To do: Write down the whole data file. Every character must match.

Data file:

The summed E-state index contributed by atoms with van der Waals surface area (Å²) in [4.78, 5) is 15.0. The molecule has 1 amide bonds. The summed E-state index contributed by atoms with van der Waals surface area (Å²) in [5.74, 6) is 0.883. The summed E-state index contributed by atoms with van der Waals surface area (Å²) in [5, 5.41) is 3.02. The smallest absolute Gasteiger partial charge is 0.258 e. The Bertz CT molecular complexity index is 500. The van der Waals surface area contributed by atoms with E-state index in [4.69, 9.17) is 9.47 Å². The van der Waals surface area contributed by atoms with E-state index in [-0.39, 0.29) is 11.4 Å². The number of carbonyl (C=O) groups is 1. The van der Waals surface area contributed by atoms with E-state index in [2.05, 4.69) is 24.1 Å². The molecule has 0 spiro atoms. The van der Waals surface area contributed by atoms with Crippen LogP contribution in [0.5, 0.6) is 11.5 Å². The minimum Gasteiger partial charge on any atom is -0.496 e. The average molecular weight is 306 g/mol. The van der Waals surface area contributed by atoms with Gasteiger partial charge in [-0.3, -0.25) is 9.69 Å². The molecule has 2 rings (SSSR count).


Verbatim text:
The summed E-state index contributed by atoms with van der Waals surface area (Å²) in [4.78, 5) is 15.0. The molecule has 1 amide bonds. The summed E-state index contributed by atoms with van der Waals surface area (Å²) in [5.74, 6) is 0.883. The summed E-state index contributed by atoms with van der Waals surface area (Å²) in [5, 5.41) is 3.02. The smallest absolute Gasteiger partial charge is 0.258 e. The Bertz CT molecular complexity index is 500. The van der Waals surface area contributed by atoms with E-state index in [4.69, 9.17) is 9.47 Å². The van der Waals surface area contributed by atoms with E-state index in [-0.39, 0.29) is 11.4 Å². The number of carbonyl (C=O) groups is 1. The van der Waals surface area contributed by atoms with E-state index in [2.05, 4.69) is 24.1 Å². The molecule has 0 spiro atoms. The van der Waals surface area contributed by atoms with Crippen LogP contribution in [0.5, 0.6) is 11.5 Å². The minimum Gasteiger partial charge on any atom is -0.496 e. The average molecular weight is 306 g/mol. The van der Waals surface area contributed by atoms with Gasteiger partial charge in [-0.3, -0.25) is 9.69 Å². The molecule has 2 rings (SSSR count).